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Multitasking

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  • Thomas Buser

    ()

  • Noemi Peter

    ()

Abstract

We examine how multitasking affects performance. We also examine whether individuals optimally choose their degree of multitasking or whether they perform better under an externally imposed schedule. Subjects in our experiment perform two different tasks according to one of three treatments: one where they perform the tasks sequentially, one where they are forced to multitask, and one where they can freely organize their work. Subjects who are forced to multitask perform significantly worse than those forced to work sequentially. Surprisingly, subjects who can freely organize their own schedule also perform significantly worse. These results suggest that scheduling is a significant determinant of productivity. Finally, our results do not support the stereotype that women are better at multitasking. Women suffer as much as men when forced to multitask and are actually less inclined to multitask when being free to choose. Copyright The Author(s) 2012

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Bibliographic Info

Article provided by Springer in its journal Experimental Economics.

Volume (Year): 15 (2012)
Issue (Month): 4 (December)
Pages: 641-655

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Handle: RePEc:kap:expeco:v:15:y:2012:i:4:p:641-655

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Web page: http://www.springerlink.com/link.asp?id=102888

Related research

Keywords: Multitasking; Productivity; Lab experiment; Gender; C91; J24; J16;

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References

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  1. Aghion, Philippe & Tirole, Jean, 1994. "Formal and Real Authority in Organizations," IDEI Working Papers 37, Institut d'Économie Industrielle (IDEI), Toulouse.
  2. Michael Kosfeld & Armin Falk, 2006. "The Hidden Costs of Control," American Economic Review, American Economic Association, vol. 96(5), pages 1611-1630, December.
  3. Drago, Robert & Garvey, Gerald T, 1998. "Incentives for Helping on the Job: Theory and Evidence," Journal of Labor Economics, University of Chicago Press, vol. 16(1), pages 1-25, January.
  4. Akerlof, George A, 1982. "Labor Contracts as Partial Gift Exchange," The Quarterly Journal of Economics, MIT Press, vol. 97(4), pages 543-69, November.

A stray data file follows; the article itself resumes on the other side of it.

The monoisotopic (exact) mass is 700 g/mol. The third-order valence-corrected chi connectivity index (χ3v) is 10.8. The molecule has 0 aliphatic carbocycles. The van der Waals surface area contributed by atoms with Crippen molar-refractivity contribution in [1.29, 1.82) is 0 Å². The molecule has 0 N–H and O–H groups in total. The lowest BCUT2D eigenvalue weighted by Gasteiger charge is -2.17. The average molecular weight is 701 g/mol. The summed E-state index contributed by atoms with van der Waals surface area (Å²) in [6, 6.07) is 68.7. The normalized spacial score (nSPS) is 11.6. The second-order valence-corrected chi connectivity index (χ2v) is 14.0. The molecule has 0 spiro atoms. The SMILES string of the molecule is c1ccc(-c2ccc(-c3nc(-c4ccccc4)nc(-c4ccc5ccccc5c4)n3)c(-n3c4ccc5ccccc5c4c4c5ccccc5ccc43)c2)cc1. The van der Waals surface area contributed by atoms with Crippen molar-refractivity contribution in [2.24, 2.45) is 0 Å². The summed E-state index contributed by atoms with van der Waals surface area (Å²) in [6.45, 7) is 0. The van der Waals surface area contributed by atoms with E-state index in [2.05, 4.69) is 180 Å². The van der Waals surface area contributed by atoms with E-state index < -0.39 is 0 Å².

5. Lindbeck, Assar & Snower, Dennis J., 1999. "Multi-Task Learning and the Reorganization of Work. From Tayloristic to Holistic Organization," IZA Discussion Papers 39, Institute for the Study of Labor (IZA).
  6. Drew Fudenberg & David K. Levine, 2006. "A Dual Self Model of Impulse Control," Harvard Institute of Economic Research Working Papers 2112, Harvard - Institute of Economic Research.
  7. Jennifer Foster & Charlene Kalenkoski, 2010. "The Multitasking of Household Production," Discussion Papers 2010-02, School of Economics, The University of New South Wales.
  8. Holmstrom, Bengt & Milgrom, Paul, 1991. "Multitask Principal-Agent Analyses: Incentive Contracts, Asset Ownership, and Job Design," Journal of Law, Economics and Organization, Oxford University Press, vol. 7(0), pages 24-52, Special I.
  9. Anja Schöttner, 2008. "Relational Contracts, Multitasking, and Job Design," Journal of Law, Economics and Organization, Oxford University Press, vol. 24(1), pages 138-162, May.
  10. Shiv, Baba & Fedorikhin, Alexander, 1999. " Heart and Mind in Conflict: The Interplay of Affect and Cognition in Consumer Decision Making," Journal of Consumer Research, University of Chicago Press, vol. 26(3), pages 278-92, December.
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Blog mentions

As found by EconAcademics.org, the blog aggregator for Economics research:
  1. Multitasking: Productivity Effects and Gender Differences
    by Nicholas Gruen in Club Troppo on 2011-03-28 23:52:10
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Cited by:
  1. Foster, Gigi & Kalenkoski, Charlene M., 2012. "Measuring the Relative Productivity of Multitasking to Sole-tasking in Household Production: New Experimental Evidence," IZA Discussion Papers 6763, Institute for the Study of Labor (IZA).

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